Meeting the Multi-Disciplinary Group (MDG) workstream

First, we asked Stephanie what the MDGs were and what they had set out to do.

Stephanie said: “MDGs are made up of a group of professionals who come together to discuss complex care and needs of patients/service users who potentially have a high-level of need or support required.

“The MDGs include GPs, advance nurse practitioners, practice nurses, practice staff, primary care-based staff and mental health professionals and, from social care, social workers and advanced social work practitioners. They all sit around the same table and discuss an individual patient or client aged 65 or older. Unique ID: SCYW0078 Caption: Female Personal Assistant and Female Manager with another woman staff member. Three women sitting around a table. Supported working. Care Sector workforce. Staff training and development. Review. Meeting. Restrictions: NHS Photo Library - for use in NHS, local authority Social Care services and Department of Health material only Copyright: ©Crown Copyright

“Also, we have the health improvement team who, with other external services, help with engaging people to be motivated to look after themselves better. They try to motivate people to get out of the house and be more socially connected.”

So, how did the MDGs come about?

“In February 2013, Eccles and Swinton became pilot sites to test out some areas where MDGs might be developed,” says Stephanie.

“We were looking at the reasons why some older people in particular were frequently attending hospital and how we might try to intervene before people arrive at hospital.

Stephanie explains that one of the first challenges of the newly-formed workstream was the quality of the data available.

“In primary care, GPs can use an algorithm – a code or programme that makes a calculation – called a ‘Combined Predictive Model’ which they can then use to identify people who may be at risk of coming into hospital.

“However, we established that, the algorithm often didn’t include issues such as urinary tract infections and continence problems, and instead included out-patient appointments. Further to testing, the MDG realised that those patients, who were attending their appointments and having their needs addressed, were generally not at risk of coming into hospital.”

In response, the Integrated Care Programme reviewed the data that was presented and established that a new risk stratification model needed to be built before the MDGs could become fully developed and delivered. This risk stratification model is now used across the Programme.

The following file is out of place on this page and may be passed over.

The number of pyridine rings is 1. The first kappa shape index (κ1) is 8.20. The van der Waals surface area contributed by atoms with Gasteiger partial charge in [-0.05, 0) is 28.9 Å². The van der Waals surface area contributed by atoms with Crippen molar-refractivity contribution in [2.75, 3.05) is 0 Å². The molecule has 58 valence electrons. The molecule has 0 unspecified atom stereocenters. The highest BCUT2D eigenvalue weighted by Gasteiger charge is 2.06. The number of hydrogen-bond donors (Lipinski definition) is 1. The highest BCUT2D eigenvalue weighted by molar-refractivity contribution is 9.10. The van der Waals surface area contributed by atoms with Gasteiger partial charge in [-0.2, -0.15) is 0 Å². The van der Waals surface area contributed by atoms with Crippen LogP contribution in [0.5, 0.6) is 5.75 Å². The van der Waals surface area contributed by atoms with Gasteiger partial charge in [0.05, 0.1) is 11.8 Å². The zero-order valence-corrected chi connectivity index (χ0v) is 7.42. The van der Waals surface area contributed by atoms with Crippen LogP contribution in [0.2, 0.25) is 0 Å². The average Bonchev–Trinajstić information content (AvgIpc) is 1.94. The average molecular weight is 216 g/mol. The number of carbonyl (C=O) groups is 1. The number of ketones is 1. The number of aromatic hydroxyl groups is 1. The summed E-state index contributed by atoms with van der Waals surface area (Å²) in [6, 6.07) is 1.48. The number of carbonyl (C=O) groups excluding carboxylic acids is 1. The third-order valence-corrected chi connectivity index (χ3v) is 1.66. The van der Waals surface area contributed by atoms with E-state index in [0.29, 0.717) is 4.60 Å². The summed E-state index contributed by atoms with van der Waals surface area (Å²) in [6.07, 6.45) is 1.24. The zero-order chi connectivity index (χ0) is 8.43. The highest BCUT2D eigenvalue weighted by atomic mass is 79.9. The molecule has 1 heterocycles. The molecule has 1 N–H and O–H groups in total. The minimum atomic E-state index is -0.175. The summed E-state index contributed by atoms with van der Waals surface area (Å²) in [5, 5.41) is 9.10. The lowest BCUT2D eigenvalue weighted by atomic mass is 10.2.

Stephanie describes the ‘level of intervention based on need’ model that was developed (see fig.1 below).risk stratification model

“We established four levels of need. First we have level one: someone who is classed as ‘able’. She or he is fit and well and able to look after themselves

“They could be providing care for a family member, or having some informal care provided to them but, in the main, they are fine and have no complex health or social care needs at the moment.

“At level two, we’ve got the ‘needs some help’ category. These are people who may require a little bit of clinical or social support.

“They might have two or more long-term conditions; they might have a newly diagnosed health condition causing them some anxiety. They might provide more formal care for a family member, or be receiving more formal care from another family member, for example having someone regularly help them with their food shopping.

“As part of level two, we’ve also identified people who live alone with health issues and anybody who has been recently bereaved as they may have a level of need that needs to be met following the death of a co-dependent.”

Stephanie continues: “At level three, it’s the ‘needs more help’ grouping. These are people who, on the whole, have an identified need that is being met by a district nurse and/or social care service – or both. This is in addition to the areas identified as part of Level 2.”

Finally, there’s the level four category which is classed as ‘needs a lot of help’.

“They could be people who reside in residential or nursing homes, or could be people who we have enabled to stay at home with 24-hour care provided to them.”

Once any potential risks have been identified, Stephanie is keen to explain the individual nature the way in which the MDGs operate.

“The idea is that, before a person is discussed at an MDG, somebody – whichever professional has the most frequent contact with that person – contacts them and gets as much information from them as possible so that, in effect, we’re almost bringing the person to the table.”

Ultimately, it appears that the Shared Care Record (SCR) is something of ‘golden thread’ running through all of the MDGs.

“The SCR is vital for the sharing of information about people that are discussed at MDGs,” acknowledges Stephanie. “As part of that information-sharing, we’re also developing a patient-facing record so that, further to the MDG discussion, a printed record can be handed back to the individual discussed.”

Now MDGs, in place across seven localities identified by the ICP, meet every two weeks for two hours at Gateways, public access buildings and also GP practices.

“We always envisaged a very flexible model that could be taken anywhere,” says Stephanie.

“We have designated administrators that monitor and minute the meetings on laptops, the discussions and the updating of a patient’s SCR, which will eventually be shared with the patient. Importantly, information is also projected onto the wall in meetings so that all professionals in the room can see what is going on that record and verify the information is correct.”